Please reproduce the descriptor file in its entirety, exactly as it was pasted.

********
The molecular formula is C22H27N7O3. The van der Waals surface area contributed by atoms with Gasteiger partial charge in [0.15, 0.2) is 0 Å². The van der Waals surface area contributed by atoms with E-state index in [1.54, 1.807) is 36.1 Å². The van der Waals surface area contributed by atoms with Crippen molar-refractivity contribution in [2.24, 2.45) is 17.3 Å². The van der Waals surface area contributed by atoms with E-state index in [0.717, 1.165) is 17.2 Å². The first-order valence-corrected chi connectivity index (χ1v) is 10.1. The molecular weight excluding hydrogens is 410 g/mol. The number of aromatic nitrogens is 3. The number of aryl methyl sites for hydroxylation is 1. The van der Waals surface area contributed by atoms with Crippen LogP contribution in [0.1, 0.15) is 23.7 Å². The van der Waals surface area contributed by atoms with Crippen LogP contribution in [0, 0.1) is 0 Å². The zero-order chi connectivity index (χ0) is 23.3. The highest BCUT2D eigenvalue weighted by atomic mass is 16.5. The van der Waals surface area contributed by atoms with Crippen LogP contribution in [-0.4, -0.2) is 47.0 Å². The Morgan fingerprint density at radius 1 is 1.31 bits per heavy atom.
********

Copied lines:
The molecular formula is C22H27N7O3. The van der Waals surface area contributed by atoms with Gasteiger partial charge in [0.15, 0.2) is 0 Å². The van der Waals surface area contributed by atoms with E-state index in [1.54, 1.807) is 36.1 Å². The van der Waals surface area contributed by atoms with Crippen molar-refractivity contribution in [2.24, 2.45) is 17.3 Å². The van der Waals surface area contributed by atoms with E-state index in [0.717, 1.165) is 17.2 Å². The first-order valence-corrected chi connectivity index (χ1v) is 10.1. The molecular weight excluding hydrogens is 410 g/mol. The number of aromatic nitrogens is 3. The number of aryl methyl sites for hydroxylation is 1. The van der Waals surface area contributed by atoms with Crippen LogP contribution in [0.1, 0.15) is 23.7 Å². The van der Waals surface area contributed by atoms with Crippen LogP contribution in [0, 0.1) is 0 Å². The zero-order chi connectivity index (χ0) is 23.3. The highest BCUT2D eigenvalue weighted by atomic mass is 16.5. The van der Waals surface area contributed by atoms with Crippen LogP contribution in [-0.4, -0.2) is 47.0 Å². The Morgan fingerprint density at radius 1 is 1.31 bits per heavy atom.